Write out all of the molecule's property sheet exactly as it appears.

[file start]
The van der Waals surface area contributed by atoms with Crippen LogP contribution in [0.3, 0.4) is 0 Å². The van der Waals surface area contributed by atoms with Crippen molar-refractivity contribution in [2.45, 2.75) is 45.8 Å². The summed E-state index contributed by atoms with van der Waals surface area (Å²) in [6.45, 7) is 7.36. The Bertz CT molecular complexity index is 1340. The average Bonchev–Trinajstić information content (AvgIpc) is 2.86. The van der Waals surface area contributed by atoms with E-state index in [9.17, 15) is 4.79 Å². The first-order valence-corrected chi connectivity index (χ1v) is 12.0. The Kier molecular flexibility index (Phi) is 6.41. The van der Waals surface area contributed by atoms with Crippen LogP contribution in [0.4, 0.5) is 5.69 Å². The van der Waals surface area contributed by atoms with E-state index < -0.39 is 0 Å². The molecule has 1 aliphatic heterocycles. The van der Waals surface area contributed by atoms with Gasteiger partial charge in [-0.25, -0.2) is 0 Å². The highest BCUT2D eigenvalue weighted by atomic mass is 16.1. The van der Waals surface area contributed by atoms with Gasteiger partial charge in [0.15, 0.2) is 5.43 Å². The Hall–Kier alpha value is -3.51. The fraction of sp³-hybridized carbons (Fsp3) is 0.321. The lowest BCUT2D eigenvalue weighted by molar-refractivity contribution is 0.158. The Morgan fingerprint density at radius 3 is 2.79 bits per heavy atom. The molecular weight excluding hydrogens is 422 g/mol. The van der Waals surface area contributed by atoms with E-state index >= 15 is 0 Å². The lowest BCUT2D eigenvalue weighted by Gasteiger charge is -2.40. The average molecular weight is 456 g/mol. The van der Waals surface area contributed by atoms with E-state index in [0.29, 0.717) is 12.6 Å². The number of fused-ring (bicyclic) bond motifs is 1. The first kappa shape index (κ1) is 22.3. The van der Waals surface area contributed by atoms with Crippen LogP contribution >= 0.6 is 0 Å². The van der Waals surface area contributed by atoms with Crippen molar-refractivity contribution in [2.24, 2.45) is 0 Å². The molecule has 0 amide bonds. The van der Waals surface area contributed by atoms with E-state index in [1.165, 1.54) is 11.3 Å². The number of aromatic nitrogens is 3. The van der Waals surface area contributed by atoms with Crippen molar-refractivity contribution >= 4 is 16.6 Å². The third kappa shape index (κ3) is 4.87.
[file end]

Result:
The van der Waals surface area contributed by atoms with Crippen LogP contribution in [0.3, 0.4) is 0 Å². The van der Waals surface area contributed by atoms with Crippen molar-refractivity contribution in [2.45, 2.75) is 45.8 Å². The summed E-state index contributed by atoms with van der Waals surface area (Å²) in [6.45, 7) is 7.36. The Bertz CT molecular complexity index is 1340. The average Bonchev–Trinajstić information content (AvgIpc) is 2.86. The van der Waals surface area contributed by atoms with E-state index in [9.17, 15) is 4.79 Å². The first-order valence-corrected chi connectivity index (χ1v) is 12.0. The Kier molecular flexibility index (Phi) is 6.41. The van der Waals surface area contributed by atoms with Crippen LogP contribution in [0.4, 0.5) is 5.69 Å². The van der Waals surface area contributed by atoms with E-state index < -0.39 is 0 Å². The molecule has 1 aliphatic heterocycles. The van der Waals surface area contributed by atoms with Gasteiger partial charge in [-0.25, -0.2) is 0 Å². The highest BCUT2D eigenvalue weighted by atomic mass is 16.1. The van der Waals surface area contributed by atoms with Gasteiger partial charge in [0.15, 0.2) is 5.43 Å². The Hall–Kier alpha value is -3.51. The fraction of sp³-hybridized carbons (Fsp3) is 0.321. The lowest BCUT2D eigenvalue weighted by molar-refractivity contribution is 0.158. The Morgan fingerprint density at radius 3 is 2.79 bits per heavy atom. The molecular weight excluding hydrogens is 422 g/mol. The van der Waals surface area contributed by atoms with E-state index >= 15 is 0 Å². The lowest BCUT2D eigenvalue weighted by Gasteiger charge is -2.40. The average molecular weight is 456 g/mol. The van der Waals surface area contributed by atoms with E-state index in [0.29, 0.717) is 12.6 Å². The number of fused-ring (bicyclic) bond motifs is 1. The first kappa shape index (κ1) is 22.3. The van der Waals surface area contributed by atoms with Crippen LogP contribution >= 0.6 is 0 Å². The van der Waals surface area contributed by atoms with Crippen molar-refractivity contribution in [2.24, 2.45) is 0 Å². The molecule has 0 amide bonds. The van der Waals surface area contributed by atoms with E-state index in [1.165, 1.54) is 11.3 Å². The number of aromatic nitrogens is 3. The van der Waals surface area contributed by atoms with Crippen molar-refractivity contribution >= 4 is 16.6 Å². The third kappa shape index (κ3) is 4.87.